It had been a while since one of my best fishing buddies, Ali, and I had gotten to wet a line together. The last big backpacking trip we did was back in 2018, when we went looking for a remote population of golden trout in Colorado. Now, this trip to the Flat Tops started much the same way: a desire to spend a weekend in the middle of nowhere, the chance to land a golden trout, and a hike that started at roughly 11:30 PM.
Because most of our weekend trips begin after work, Ali and I haven’t gotten to a backcountry site together before 1 AM for at least the last three trips. Possibly more. While our last night hiking experience was cut short by a lingering pair of eyes that wouldn’t get off the trail in front of us, this one proved much better. With a nearly full moon, a water bottle full of white wine, and a massive ridge to climb over, we got started.
The hike was short, but demanding. After climbing nearly straight up onto the narrow ridge separating the trailhead area from the Wilderness area, we realized our headlamps were no longer necessary. The moon lit up the whole valley ahead of us. Lakes shimmered and the silhouettes of trees let us know where the meadows ended. We hiked by moonlight until we descended far enough to start looking for a spot in the trees to pitch our tent.
The next morning wasn’t quite so magical. We woke up to rain pattering on the tent, and though it had let up by breakfast, it was obvious that more rain was on the horizon. We ate a quick breakfast and set off toward our first stop of the trip.
There didn’t seem to be much action at the first lake, but no matter. The rain was holding out for now and we were occasionally seeing what appeared to be small rises around the edge of the lake. After trying dries and nymphs alike without so much as a tug, we finally got a look at what was causing the small rise rings around the edges: fat tadpoles. These tadpoles would, every so often, gradually squirm their way to the surface and break the tension with their noses. Once we saw the culprits, we decided to pack up and move on, realizing that most lakes we’ve been to with large tadpole populations don’t tend to hold many fish.
We made our way through a short section of woods to pop out into a meadow full of lakes, ponds, and cows, which eyed us with suspicion. After trying some of the smaller ponds without luck, we moved on to the first larger lake. What we didn’t realize, however, was that the lake was surrounded by a 50 foot barrier of thick, muddy marsh. I’m not sure who was in the better position: Ali, who only had on sandals and could easily make it through the marsh, but with cold feet and legs, or I, who had on long pants and waterproof hiking boots, which quickly got in over their head and filled up.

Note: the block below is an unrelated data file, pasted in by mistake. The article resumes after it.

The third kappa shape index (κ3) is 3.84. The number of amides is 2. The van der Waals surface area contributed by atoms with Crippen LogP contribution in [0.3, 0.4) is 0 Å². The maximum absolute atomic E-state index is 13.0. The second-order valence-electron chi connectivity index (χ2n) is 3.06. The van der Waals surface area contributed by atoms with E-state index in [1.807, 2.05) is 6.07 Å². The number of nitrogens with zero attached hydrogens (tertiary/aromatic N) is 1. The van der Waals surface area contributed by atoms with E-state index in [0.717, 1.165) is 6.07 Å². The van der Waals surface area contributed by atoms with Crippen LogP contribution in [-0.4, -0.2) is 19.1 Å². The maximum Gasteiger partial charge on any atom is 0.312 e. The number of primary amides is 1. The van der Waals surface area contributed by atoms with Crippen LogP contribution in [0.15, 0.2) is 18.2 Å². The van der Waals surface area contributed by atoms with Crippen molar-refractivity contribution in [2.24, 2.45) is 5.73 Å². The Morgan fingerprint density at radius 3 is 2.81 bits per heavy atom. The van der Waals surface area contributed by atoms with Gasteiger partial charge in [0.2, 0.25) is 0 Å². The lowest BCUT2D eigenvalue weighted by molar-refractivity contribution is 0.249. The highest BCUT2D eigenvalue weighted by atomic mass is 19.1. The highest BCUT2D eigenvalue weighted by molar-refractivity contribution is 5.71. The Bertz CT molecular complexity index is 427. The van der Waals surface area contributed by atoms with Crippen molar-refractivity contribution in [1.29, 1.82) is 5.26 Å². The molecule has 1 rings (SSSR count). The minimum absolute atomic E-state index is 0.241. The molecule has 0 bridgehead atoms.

After striking out on fish in this lake, too, we were starting to get discouraged. But upon popping down to the outlet stream, our luck changed. The tiny trickle of a stream held brook trout that looked entirely too large for their home, and with bright colors. The problem was that they almost always saw us before we could get close enough to place a fly. The crowding willows prevented us from sneaking up on anything, so we settled for heading downstream to the next lake.
Here, we finally got into some fish. Brook trout were rising, and despite still dealing with the marshy moat around the edge, we were both able to get some fish to the net.
Next, we decided to check out some of the many streams in the area, and ended up finding one with both cutthroats and brook trout. Ali caught the first cutthroat of the trip, and I landed possibly the prettiest brook trout I’d ever caught, with yellow instead of white slashes on its pectoral fins.
After a full day, we made it back to camp and promptly fell asleep around 6:30 PM. By 6:30 AM, we were back up and at it, heading out for what appeared to be a much nicer day weather-wise. This was not before we dried all our clothes from the previous day on our “clothesline” by the tent.
We had a new lake in mind to visit this day, and this was where we had the chance of hooking into a golden trout. When we arrived, we quickly realized that despite the sunny weather, we’d be dealing with heavy winds. Not the kind that’s a minor inconvenience, but the kind that seems to personally victimize you. The wind remained in our face the entire day, even though we walked the whole perimeter of the lake. If we had gone to opposite ends, I’m sure it would have found a way to originate in the middle and blow both ways. It was really a meteorological spectacle how much of an a-hole this wind was.
After managing to land a handful of small, somewhat colorless cutthroats, Ali finally hooked into what we came for: a good-sized golden trout. It took us a while to make sure that’s what it was, as it had quite unusual coloration. We kept checking the throat to make sure it wasn’t just a very colorful cutt, but after double- and triple-checking, we were sure it wasn’t.
I spent the next two hours or so desperately trying to get one of my own, but without luck. I got a consolation prize of about eight little cutthroats, but no gold. Satisfied that at least one of us got what we came for, and absolutely sick of the wind, we hit the trail again for the cars.
It’ll probably be at least another year before I get to do another trip with Ali, but I’m sure the next one will start just as late, involve just as many mishaps, and be just as fun as them all.